PA Chamber applauds federal COVID relief package, inclusion of $284B for struggling businesses

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PA Chamber President Gene Barr applauded Congress this week for the passage of federal COVID-19 relief legislation, which includes approximately $284 billion for the Paycheck Protection Program.

“As the pandemic rages on, the support for small businesses and nonprofits, as well as additional funding for the Paycheck Protection Program, comes at a critical juncture,” Barr said. “For months, the economy has suffered as states have implemented mitigation orders in an attempt to slow the spread of the virus.”

The pandemic relief package, also known as the Coronavirus Response and Relief Supplemental Appropriations Act, 2021, will provide roughly $900 billion in national and international support. It specifically outlined several employment assistance legislation that will continue the Paycheck Protection Program, allow for additional eligible expenses through the program, simplify the application process for loans under $150,000, and create the “PPP second draw” loan for smaller and harder-hit businesses.

“Across the Commonwealth, businesses have had to spend significant resources in order to comply with state and CDC-issued health guidelines,” Barr said. “Many of those that have been able to survive this challenging environment thus far are currently hanging on by a thread.  This is especially true for the restaurant industry, given Governor Wolf’s most recent closure orders that prohibit indoor dining.  This relief package provides much-needed aid to businesses, helping to keep the economy going.”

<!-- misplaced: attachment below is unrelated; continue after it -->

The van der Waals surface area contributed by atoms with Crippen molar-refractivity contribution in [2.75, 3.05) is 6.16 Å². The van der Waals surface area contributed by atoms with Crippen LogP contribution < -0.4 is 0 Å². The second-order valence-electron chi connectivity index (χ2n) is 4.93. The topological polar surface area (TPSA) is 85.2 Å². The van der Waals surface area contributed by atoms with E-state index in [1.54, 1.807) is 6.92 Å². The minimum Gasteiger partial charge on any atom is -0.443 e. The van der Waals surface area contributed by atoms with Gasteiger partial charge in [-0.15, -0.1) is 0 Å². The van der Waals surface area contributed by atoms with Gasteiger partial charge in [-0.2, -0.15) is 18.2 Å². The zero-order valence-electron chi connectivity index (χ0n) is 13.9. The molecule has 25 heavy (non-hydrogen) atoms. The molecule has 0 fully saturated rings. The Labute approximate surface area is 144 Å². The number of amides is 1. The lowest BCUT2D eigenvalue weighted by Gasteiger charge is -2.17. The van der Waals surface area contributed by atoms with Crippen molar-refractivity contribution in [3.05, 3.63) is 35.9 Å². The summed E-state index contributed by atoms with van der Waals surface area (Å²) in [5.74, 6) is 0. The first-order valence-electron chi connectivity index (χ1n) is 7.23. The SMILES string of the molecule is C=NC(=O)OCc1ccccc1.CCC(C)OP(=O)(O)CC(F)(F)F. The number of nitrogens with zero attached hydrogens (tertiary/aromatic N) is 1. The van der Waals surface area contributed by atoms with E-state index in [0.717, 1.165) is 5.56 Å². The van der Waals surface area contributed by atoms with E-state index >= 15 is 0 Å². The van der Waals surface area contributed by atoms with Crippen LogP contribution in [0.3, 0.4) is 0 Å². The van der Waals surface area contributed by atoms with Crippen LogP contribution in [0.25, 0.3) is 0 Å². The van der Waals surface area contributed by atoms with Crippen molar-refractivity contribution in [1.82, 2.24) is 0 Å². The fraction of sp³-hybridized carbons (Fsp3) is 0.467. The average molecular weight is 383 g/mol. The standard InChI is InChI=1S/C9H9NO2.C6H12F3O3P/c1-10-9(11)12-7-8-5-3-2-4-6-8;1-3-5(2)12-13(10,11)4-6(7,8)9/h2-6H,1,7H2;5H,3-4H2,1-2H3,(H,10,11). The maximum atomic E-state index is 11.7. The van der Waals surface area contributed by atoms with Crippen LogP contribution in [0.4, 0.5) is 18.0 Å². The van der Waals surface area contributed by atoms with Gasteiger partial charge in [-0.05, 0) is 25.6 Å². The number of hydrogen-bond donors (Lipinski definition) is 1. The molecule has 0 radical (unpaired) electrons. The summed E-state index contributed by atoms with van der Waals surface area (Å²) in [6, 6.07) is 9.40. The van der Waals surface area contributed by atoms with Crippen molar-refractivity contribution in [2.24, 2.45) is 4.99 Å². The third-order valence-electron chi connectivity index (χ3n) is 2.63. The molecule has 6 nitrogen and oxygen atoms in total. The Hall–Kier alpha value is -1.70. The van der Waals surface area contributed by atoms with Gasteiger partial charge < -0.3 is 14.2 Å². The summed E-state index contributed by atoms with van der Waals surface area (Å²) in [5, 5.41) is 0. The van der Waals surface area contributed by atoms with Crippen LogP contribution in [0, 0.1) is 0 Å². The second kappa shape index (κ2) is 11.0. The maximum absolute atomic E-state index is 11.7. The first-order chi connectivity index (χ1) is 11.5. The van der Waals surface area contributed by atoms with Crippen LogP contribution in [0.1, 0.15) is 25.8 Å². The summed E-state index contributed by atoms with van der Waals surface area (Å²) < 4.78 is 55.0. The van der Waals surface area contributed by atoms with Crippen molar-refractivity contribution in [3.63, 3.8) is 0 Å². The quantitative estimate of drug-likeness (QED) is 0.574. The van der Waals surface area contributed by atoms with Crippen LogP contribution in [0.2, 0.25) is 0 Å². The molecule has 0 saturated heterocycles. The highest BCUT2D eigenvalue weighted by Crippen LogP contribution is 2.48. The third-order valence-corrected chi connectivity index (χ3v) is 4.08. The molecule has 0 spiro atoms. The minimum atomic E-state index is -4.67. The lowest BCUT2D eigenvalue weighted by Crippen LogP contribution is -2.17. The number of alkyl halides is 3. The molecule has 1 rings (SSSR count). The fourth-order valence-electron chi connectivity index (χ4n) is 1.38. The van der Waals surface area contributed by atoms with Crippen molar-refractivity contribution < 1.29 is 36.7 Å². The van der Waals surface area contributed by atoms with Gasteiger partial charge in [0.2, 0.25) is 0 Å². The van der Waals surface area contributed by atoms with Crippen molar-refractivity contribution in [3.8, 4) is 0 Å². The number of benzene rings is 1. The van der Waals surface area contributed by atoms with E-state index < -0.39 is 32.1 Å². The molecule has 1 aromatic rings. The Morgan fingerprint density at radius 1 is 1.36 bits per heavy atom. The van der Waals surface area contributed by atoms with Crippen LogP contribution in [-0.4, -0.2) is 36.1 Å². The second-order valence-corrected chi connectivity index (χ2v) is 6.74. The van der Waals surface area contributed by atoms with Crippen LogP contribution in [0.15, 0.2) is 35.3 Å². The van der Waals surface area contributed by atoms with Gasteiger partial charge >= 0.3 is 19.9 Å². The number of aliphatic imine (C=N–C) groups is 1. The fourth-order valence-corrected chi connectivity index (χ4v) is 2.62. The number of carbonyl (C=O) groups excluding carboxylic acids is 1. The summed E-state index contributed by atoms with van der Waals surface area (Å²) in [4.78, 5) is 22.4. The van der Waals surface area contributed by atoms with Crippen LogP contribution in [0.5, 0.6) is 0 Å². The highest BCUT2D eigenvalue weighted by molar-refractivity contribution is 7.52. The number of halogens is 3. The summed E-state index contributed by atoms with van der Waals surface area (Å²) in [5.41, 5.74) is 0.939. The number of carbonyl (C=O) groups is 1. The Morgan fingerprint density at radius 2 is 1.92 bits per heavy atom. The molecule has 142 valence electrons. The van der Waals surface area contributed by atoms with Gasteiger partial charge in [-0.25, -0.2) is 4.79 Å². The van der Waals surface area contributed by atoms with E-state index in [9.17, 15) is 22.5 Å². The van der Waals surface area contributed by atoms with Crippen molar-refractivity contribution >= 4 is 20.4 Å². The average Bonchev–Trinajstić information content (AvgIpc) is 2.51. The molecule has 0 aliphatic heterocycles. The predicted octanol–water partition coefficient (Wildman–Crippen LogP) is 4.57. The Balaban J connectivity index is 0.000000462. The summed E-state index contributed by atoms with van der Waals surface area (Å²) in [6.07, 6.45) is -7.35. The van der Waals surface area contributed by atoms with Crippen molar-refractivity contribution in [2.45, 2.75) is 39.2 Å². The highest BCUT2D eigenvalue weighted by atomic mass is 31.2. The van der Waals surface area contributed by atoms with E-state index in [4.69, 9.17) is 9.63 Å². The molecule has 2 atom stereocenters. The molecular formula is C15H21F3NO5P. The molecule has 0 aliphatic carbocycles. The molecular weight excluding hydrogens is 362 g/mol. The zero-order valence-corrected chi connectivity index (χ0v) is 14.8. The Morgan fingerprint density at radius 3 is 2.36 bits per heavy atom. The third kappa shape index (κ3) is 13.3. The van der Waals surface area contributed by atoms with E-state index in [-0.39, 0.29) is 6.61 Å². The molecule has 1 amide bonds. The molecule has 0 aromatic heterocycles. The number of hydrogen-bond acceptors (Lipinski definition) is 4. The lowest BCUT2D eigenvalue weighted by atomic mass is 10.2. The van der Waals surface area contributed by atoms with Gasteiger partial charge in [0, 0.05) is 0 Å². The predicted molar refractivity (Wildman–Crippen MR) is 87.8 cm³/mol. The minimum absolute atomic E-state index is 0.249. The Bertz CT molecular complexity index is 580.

However, Barr did continue, stating that he was disappointed at the lack of targeted COVID-19 liability protections included within the final relief agreement, which he noted held up the overall relief package throughout the fall. He states that those against the protections are siding with personal injury lawyers over small businesses, non-profits, child care providers, and the education and medical communities.

“This allegiance to protecting the trial bar and refusal to consider limited liability protections, ultimately resulted in a lack of relief funding for state and local governments,” Barr said. “As we have noted since the pandemic first made its way to Pennsylvania, safe harbor protections are a critical component to both the state’s and nation’s economic recovery efforts.  Those good actors that are following government health guidelines shouldn’t have to face the threat of unwarranted lawsuits as they work to overcome so many other financial hurdles during this pandemic. We encourage lawmakers at the state and federal level to take up this issue as soon as possible in the upcoming legislative session.”